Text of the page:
Wenger turned up fresh from Japan, his head full of his ideas and determined to action them on his subjects (so far, so William). The Wenger revolution was about doing things differently, or differently to the way English football – always so confident in its beliefs – had always done things.
In truth, he arrived at the perfect time to get the best of Adams, a man looking for more after turning his back on drink. He arrived at the perfect time for the likes of Lee Dixon and Nigel Winterburn to understand the benefits of his immediately implemented dietary regime on their career longevity.
Moulded in the Frenchman’s image
Despite a first season that would now be described as transitional, it took less than two years for Wenger to claim his league title, and depose the old king, Sir Alex Ferguson. Suddenly, like the French invaders of the past, his methods and his ideas became de rigueur.
And so we began to see English football mould itself, to a certain extent, in the Frenchman’s image. Drinking was frowned upon, diets were in, and being foreign was no longer an issue. There was just two French players in the Premier League before 1996/7. Cantona was one, of course (I’ll leave the other at the end – enjoy puzzling). That year, seven were added to squads – some worked, like Franck Leboeuf, others didn’t, like Patrick Blondeau. The following year, it was ten. The French were here, and succeeding.
One of my own favourite parts of this influx of French players, and later players from all over the world was the Doncaster Rovers commentary (another quiz coming) in the cup games that Rovers famously played Arsenal. The Doncaster commentator has a fabulously strong Yorkshire accent, so hearing him intermingling his normal speech, and normal players with those of Wenger, was a treat; the likes of Neil Roberts, James Coppinger and Ricky Ravenhill against Emmanuel Eboue and Quincy Owusu-Abeyie. If you’ve ever sat on a train and heard a conversation in a language you don’t understand there be occasional words you do – think the “heth eth eth eth eth Chris Waddle” from the Fast Show if you don’t know what I mean.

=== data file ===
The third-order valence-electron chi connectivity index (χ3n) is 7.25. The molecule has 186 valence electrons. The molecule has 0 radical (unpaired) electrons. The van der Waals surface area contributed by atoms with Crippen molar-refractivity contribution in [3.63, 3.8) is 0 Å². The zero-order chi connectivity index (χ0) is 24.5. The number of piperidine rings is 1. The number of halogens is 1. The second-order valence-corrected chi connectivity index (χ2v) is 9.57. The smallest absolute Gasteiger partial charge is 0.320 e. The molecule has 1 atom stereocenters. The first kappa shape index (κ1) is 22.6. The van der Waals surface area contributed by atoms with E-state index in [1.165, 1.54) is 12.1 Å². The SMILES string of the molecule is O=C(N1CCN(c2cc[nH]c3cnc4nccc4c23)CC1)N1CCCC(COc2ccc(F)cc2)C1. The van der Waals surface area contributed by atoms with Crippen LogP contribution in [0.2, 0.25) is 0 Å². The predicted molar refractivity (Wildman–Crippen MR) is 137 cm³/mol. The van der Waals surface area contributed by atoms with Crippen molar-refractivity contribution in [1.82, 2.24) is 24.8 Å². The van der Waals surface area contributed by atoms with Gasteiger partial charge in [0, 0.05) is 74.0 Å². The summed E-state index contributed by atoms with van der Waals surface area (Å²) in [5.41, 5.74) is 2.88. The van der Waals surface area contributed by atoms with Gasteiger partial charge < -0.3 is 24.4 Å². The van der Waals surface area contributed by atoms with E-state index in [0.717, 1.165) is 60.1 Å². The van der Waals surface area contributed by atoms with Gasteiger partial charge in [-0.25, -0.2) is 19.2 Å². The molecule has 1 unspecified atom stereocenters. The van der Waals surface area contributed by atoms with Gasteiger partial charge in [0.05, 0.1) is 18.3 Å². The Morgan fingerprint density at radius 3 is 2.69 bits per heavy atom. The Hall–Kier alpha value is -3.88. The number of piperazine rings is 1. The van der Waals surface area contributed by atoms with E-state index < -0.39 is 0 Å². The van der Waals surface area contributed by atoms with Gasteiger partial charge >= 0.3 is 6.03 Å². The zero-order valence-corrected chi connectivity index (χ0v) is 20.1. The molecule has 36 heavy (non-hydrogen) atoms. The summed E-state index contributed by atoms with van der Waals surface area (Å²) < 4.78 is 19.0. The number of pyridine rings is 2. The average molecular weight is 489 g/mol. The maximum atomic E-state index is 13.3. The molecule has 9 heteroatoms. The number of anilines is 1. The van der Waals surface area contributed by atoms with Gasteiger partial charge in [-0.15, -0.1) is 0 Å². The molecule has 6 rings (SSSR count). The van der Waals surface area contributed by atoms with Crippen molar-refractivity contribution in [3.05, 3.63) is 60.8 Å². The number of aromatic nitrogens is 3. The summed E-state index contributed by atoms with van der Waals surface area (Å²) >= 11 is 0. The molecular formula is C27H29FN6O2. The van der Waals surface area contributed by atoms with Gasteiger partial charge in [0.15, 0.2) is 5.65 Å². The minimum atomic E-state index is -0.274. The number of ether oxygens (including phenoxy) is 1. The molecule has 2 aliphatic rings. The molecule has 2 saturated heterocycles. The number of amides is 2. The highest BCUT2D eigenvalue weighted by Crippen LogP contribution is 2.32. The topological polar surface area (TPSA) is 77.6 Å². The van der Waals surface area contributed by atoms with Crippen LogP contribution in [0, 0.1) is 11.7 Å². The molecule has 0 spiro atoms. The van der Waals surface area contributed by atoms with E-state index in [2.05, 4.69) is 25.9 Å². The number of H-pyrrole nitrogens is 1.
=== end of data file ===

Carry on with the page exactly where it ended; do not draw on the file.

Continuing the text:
Further to that, Wenger has seen his Arsenal side play all the league’s current Yorkshire sides at least once (he’ll finish with a third game against Huddersfield). The bookies have paid out on the Gunners against all but one of them. Which one?
He changed the language of the game, too, and not just by coining the word ‘footballistically’. Perhaps it was his Frenchness and the treacherous path between the one language and the other but, as with Cantona, Wenger has graced us with some phrases that are now Premier League standards – in that sense, and in his own words, everyone thinks he has the prettiest wife at home, and for a time Arsenal have had.
In a way, it is difficult to tell if his longevity is cause or effect, but English football is certainly changed for the presence at the top table of Wenger. It is more intelligent (not uniformly but increasingly), more open to new ideas, and more worldly. Ferguson’s Manchester Utd might have taken the Premier League to the world, but Wenger’s Arsenal brought the world to the Premier League.
So, then. He came from France, won an important battle against an old king, implemented his ideas on the English people, added to their language directly and saw the upper end of English society lapse into the idea that the only way they could improve themselves was by aping him.
Arsene the Conqueror it is, then. Oh, and William Prunier and Rotherham Utd. Arsenal beat them 9-8 on penalties in the League Cup.